National Life Group’s Lynn Averill held several meetings this year and last year in Los Cabos, most recently in April. “We had the best meetings there. We never had one incident,” says Averill, second vice president, recognition and conferences, at the Montpelier, Vt.–based company. “But we did not take the issue of safety lightly. We paid attention to all the U.S. travel information and advisories. We met with our hotel and our destination management company to ensure that everyone had security in mind. You just have to travel smart.”

Where the Trouble Is

The State Department warning advises U.S. citizens to avoid unnecessary travel to Michoacán and Tamaulipas, and to parts of Chihuahua, Sinaloa, Durango, and Coahuila. The warning also states, “Millions of U.S. citizens safely visit Mexico each year. This includes tens of thousands who cross the border every day for study, tourism or business and at least one million U.S. citizens who live in Mexico … Resort areas and tourist destinations in Mexico do not see the levels of drug-related violence and crime reported in the border region and in areas along major drug trafficking routes.”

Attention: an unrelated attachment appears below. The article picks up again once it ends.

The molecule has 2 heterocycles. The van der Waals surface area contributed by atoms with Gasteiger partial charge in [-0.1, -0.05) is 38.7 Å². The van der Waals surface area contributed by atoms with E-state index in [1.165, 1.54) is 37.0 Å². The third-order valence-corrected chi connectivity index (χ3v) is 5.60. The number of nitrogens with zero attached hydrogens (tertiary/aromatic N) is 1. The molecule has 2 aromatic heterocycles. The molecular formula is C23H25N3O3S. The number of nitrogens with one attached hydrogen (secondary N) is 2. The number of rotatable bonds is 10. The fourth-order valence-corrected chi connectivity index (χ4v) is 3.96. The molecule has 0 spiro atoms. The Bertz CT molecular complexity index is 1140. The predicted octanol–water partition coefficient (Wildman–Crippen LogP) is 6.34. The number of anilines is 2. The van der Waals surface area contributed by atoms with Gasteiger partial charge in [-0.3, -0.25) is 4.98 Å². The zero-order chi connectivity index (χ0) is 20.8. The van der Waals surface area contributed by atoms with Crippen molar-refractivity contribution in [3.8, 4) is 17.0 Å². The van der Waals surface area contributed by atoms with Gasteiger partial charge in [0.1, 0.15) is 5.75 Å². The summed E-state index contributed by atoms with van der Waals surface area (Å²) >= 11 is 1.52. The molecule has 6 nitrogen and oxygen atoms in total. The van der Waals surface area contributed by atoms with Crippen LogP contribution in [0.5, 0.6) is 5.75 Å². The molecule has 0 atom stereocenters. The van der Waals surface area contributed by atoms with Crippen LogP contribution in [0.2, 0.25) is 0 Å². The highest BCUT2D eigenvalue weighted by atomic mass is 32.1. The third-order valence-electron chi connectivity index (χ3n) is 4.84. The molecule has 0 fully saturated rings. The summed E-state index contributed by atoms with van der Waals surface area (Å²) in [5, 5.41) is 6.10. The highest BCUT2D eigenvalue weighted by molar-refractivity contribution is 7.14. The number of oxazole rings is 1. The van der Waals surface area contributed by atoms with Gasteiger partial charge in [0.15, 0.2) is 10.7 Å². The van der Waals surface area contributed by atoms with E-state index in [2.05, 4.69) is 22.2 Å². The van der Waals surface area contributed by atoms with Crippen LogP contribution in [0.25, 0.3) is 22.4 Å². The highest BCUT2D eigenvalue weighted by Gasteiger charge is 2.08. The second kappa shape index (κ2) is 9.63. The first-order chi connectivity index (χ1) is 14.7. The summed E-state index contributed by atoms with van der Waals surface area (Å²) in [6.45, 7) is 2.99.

As it does for other international destinations, the State Department continues in suggesting, “It is imperative that U.S. citizens understand the risks involved in travel to Mexico, how best to avoid dangerous situations, and who to contact if one becomes a victim of crime or violence. Common-sense precautions such as visiting only legitimate business and tourist areas during daylight hours, and avoiding areas where criminal activity might occur, can help ensure that travel to Mexico is safe and enjoyable.”

“We try to address concerns about security in a direct way,” says Eduardo Chaillo, executive director, meeting industry, at the Mexico Tourism Board. “Are there some areas of Mexico experiencing challenges when it comes to security? Yes. But even the U.S. Department of State calls Mexico’s main tourism destinations safe. The main tourist destinations are hundreds, if not thousands, of miles from areas of the country facing security challenges. Saying you couldn’t host a meeting in one of these main tourist destinations because of something that happened in another part of Mexico would be like canceling a meeting in Miami Beach because of problems in New York City.”